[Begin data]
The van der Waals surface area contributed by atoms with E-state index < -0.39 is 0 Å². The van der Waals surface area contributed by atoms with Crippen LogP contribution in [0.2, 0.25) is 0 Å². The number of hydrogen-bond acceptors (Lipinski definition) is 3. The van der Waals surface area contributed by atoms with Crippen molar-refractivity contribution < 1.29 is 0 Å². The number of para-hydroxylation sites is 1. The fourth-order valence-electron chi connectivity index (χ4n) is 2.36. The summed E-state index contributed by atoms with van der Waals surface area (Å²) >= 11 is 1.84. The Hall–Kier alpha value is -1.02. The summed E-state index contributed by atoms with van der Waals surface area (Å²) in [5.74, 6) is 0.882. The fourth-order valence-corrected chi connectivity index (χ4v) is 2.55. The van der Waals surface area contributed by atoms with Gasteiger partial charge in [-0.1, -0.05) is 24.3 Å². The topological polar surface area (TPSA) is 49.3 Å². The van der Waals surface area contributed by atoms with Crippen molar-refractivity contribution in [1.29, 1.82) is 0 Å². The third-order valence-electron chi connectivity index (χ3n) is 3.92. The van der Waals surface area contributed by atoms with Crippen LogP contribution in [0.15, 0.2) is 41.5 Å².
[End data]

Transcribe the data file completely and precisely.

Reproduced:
The van der Waals surface area contributed by atoms with E-state index < -0.39 is 0 Å². The van der Waals surface area contributed by atoms with Crippen LogP contribution in [0.2, 0.25) is 0 Å². The number of hydrogen-bond acceptors (Lipinski definition) is 3. The van der Waals surface area contributed by atoms with Crippen molar-refractivity contribution < 1.29 is 0 Å². The number of para-hydroxylation sites is 1. The fourth-order valence-electron chi connectivity index (χ4n) is 2.36. The summed E-state index contributed by atoms with van der Waals surface area (Å²) >= 11 is 1.84. The Hall–Kier alpha value is -1.02. The summed E-state index contributed by atoms with van der Waals surface area (Å²) in [5.74, 6) is 0.882. The fourth-order valence-corrected chi connectivity index (χ4v) is 2.55. The van der Waals surface area contributed by atoms with Gasteiger partial charge in [-0.1, -0.05) is 24.3 Å². The topological polar surface area (TPSA) is 49.3 Å². The van der Waals surface area contributed by atoms with Crippen molar-refractivity contribution in [1.29, 1.82) is 0 Å². The third-order valence-electron chi connectivity index (χ3n) is 3.92. The van der Waals surface area contributed by atoms with Crippen LogP contribution in [0.15, 0.2) is 41.5 Å².